Almost every modern country faces problems with radioactive waste (RAW) disposal, as nuclear
technologies are now used in many areas – power generation, medicine, science, defense, safety
tools, etc. As a result of using these technologies, the world has accumulated about 250 mln m3
of solid RAW and an unknown amount of liquid RAW. Each country solves the problems of
handling RAW (including disposal) according to its government’s abilities and the amount of waste
Currently the most common strategy for a long-term handling of the high-active and mediumactive
long-lived radioactive waste is deep geological disposal, which means the allocation of
waste in geological formations at depths of several hundred meters. The idea of deep burial of
radioactive waste came about in the 1960s. The repositories Morsleben and Asse-2 were built in
salt mines in East and West Germany. Asse-2 is currently in poor condition and does not provide
isolation of radioactive waste from the environment.
The world consensus regarding particular methods of deep burial has not been reached, and
different countries prefer to explore burial possibility in different geological formations. For the
disposal of high-active, long-lived and heat-emitting RAW and NW there are suggestions to use clay
(France, Belgium, Switzerland), salt formations (Germany), or crystalline rocks (Sweden, Finland).
In the United States the possibility of RAW disposal in deep boreholes at a depth of 3-5 km is under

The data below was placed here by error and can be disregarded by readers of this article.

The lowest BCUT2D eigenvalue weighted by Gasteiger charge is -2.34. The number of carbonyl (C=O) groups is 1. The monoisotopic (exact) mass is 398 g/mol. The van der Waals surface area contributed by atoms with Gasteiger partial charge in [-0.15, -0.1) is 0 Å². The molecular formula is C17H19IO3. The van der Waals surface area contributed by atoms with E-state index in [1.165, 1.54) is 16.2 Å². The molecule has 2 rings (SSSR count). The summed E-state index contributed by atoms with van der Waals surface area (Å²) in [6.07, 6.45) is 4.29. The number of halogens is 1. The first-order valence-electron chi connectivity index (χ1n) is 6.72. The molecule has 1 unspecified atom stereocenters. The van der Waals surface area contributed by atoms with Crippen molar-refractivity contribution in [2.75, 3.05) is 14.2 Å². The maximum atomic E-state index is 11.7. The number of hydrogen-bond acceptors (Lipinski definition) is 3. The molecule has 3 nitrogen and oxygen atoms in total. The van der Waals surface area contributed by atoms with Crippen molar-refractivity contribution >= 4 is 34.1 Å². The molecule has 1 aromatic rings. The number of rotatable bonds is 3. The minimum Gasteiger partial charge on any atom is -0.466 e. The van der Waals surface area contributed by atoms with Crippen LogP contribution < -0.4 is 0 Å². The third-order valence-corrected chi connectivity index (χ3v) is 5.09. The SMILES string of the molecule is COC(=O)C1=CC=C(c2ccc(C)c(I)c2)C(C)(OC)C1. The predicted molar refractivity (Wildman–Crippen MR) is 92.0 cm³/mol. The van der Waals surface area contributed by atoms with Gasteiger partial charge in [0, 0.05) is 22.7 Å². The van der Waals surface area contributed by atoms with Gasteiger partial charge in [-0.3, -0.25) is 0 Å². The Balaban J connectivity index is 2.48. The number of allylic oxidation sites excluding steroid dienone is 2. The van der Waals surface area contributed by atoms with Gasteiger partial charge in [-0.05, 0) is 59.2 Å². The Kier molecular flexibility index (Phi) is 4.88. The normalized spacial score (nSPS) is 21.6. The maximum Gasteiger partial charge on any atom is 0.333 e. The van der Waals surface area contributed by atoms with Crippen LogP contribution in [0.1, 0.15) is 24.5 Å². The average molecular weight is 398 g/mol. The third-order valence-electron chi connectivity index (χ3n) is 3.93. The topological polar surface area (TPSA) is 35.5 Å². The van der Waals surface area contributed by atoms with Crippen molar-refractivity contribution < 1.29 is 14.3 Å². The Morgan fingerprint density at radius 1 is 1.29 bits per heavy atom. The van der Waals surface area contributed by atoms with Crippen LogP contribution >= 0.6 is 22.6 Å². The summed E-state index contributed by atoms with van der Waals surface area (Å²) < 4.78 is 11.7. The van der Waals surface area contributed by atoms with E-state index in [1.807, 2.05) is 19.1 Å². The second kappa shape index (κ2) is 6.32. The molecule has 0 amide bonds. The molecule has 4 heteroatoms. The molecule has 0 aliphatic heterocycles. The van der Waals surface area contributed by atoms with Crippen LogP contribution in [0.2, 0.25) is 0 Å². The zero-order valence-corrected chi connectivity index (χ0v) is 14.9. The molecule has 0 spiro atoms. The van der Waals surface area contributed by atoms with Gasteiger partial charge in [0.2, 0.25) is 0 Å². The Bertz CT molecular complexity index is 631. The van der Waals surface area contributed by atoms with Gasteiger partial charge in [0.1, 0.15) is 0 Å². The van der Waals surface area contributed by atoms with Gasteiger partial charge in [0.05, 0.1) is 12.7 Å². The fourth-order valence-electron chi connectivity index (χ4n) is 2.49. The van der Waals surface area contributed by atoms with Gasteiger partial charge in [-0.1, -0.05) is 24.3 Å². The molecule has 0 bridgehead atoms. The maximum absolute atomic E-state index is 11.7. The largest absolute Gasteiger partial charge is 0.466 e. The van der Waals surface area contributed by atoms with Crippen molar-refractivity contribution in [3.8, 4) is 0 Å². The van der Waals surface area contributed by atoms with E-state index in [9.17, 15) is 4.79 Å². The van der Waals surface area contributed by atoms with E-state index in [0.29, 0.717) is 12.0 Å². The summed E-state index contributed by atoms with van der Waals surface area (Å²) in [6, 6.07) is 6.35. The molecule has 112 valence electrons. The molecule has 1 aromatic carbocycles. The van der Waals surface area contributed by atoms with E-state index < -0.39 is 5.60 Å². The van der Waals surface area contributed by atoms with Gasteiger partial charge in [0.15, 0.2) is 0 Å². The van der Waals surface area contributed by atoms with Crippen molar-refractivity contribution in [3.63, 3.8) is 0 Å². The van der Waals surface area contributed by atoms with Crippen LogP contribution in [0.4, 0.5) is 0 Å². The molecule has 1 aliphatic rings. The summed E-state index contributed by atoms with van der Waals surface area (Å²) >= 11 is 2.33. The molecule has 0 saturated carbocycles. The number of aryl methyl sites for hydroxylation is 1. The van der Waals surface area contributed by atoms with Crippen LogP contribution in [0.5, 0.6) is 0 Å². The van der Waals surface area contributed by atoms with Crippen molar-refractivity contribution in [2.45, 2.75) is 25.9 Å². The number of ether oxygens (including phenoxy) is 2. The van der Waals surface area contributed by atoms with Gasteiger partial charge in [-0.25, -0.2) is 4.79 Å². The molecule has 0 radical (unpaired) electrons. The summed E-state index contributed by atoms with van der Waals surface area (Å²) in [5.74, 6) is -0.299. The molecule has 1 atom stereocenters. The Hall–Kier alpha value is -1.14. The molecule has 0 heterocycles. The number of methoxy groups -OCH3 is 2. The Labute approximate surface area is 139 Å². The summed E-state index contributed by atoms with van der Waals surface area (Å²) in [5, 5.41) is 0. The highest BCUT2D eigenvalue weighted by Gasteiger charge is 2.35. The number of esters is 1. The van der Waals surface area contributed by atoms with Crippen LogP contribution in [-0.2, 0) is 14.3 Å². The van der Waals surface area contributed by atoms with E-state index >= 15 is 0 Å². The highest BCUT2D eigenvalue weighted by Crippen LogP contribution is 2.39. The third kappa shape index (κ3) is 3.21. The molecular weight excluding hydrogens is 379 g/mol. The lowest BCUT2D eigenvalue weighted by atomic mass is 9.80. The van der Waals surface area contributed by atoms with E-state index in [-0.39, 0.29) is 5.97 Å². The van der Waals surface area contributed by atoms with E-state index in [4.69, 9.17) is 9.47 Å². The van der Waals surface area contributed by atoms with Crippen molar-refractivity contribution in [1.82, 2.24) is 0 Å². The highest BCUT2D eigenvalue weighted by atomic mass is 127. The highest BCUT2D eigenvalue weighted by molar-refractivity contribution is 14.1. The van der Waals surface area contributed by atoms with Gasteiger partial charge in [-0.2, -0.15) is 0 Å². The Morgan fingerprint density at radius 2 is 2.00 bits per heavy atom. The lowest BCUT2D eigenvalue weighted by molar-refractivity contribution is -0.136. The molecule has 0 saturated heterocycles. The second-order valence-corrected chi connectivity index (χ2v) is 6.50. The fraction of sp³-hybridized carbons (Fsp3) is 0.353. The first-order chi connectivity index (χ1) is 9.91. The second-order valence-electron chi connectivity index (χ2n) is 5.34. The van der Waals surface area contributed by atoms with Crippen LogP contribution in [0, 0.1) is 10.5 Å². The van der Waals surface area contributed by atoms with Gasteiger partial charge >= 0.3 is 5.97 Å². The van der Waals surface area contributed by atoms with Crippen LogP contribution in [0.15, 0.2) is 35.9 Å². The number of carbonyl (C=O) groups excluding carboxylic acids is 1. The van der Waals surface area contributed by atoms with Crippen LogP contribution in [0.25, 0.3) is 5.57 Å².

active investigation. Alternatively, some are studying the possibility of a near-surface storage of
RAW (The Netherlands) in the hope that new radwaste handling technologies will be developed in
Unfortunately, it is not possible to use direct experimentation as a method to assess the reliability
of a particular method of waste disposal. Since the goal is to isolate the waste for hundreds of
thousands of years, real-time experiments are not possible and we have to rely on calculations and
modeling of geological processes in a situation of uncertainty.
The general approach of European countries to the institutional solution for the problem of
finding long-term and sustainable methods of handling RAW is the creation of a national body,
independent from the nuclear industry, and an agency or company, controlled by the government,
which is responsible for long-term radioactive waste management (eg. in Sweden there is a nongovernmental
company SKB under the supervision of the Ministry of the Environment; in Finland
there is a non-governmental company Posiva, in France – the national agency ANDRA, in Germany
– the federal body BfKE).
However, the technological choice of dealing with RAW and finding locations for repositories
are the responsibility of national governments and (or) parliaments. At the same time both
national legislation and the UNECE Convention “On Access to Information, Public Participation in
Decision-making and Access to Justice in matters relating to the environment” (Aarhus Convention)
require not only informing the general public about projects related to RAW, but to ensure public
participation in the decision-making process.
In each and every country, the general public participates in discussions on RAW handling and
tries to influence (with varying degrees of success) decisions made by governments and companies
involved in RAW handling processes.
This report reviews some practices of public participation in decision-making concerning RAW
disposal in five EU countries and Russia. The report’s authors were involved in a research project on
public participation practices, supported by the EU-Russia Civil Society Forum, the Public Council
of Rosatom State Company, the German-Russian Exchange and the BELLONA Foundation.
Authors: Aleksander Nikitin, Andrey Ozharovsky, Aleksander Kolotov, Andrey Talevlin
- RAO_public_eng_5 (pdf)